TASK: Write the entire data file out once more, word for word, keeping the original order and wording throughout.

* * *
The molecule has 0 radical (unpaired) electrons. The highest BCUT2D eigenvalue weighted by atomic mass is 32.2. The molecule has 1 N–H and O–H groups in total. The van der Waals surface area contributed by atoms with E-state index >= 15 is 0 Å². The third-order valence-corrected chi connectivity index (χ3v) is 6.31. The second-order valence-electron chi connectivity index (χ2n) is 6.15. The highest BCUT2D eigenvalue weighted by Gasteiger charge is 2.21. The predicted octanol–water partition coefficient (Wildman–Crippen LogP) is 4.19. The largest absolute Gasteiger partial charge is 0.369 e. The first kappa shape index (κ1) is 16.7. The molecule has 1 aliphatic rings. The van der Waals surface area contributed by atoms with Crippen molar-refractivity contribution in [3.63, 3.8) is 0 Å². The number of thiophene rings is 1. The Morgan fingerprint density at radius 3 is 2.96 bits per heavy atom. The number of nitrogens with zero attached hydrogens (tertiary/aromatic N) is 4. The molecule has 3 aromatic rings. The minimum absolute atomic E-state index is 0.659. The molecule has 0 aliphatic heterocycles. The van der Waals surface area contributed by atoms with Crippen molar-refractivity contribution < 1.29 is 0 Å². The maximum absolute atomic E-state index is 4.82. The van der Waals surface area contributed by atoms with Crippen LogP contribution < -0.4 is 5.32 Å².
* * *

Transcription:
The molecule has 0 radical (unpaired) electrons. The highest BCUT2D eigenvalue weighted by atomic mass is 32.2. The molecule has 1 N–H and O–H groups in total. The van der Waals surface area contributed by atoms with E-state index >= 15 is 0 Å². The third-order valence-corrected chi connectivity index (χ3v) is 6.31. The second-order valence-electron chi connectivity index (χ2n) is 6.15. The highest BCUT2D eigenvalue weighted by Gasteiger charge is 2.21. The predicted octanol–water partition coefficient (Wildman–Crippen LogP) is 4.19. The largest absolute Gasteiger partial charge is 0.369 e. The first kappa shape index (κ1) is 16.7. The molecule has 1 aliphatic rings. The van der Waals surface area contributed by atoms with Crippen molar-refractivity contribution in [3.63, 3.8) is 0 Å². The number of thiophene rings is 1. The Morgan fingerprint density at radius 3 is 2.96 bits per heavy atom. The number of nitrogens with zero attached hydrogens (tertiary/aromatic N) is 4. The molecule has 3 aromatic rings. The minimum absolute atomic E-state index is 0.659. The molecule has 0 aliphatic heterocycles. The van der Waals surface area contributed by atoms with Crippen molar-refractivity contribution < 1.29 is 0 Å². The maximum absolute atomic E-state index is 4.82. The van der Waals surface area contributed by atoms with Crippen LogP contribution < -0.4 is 5.32 Å².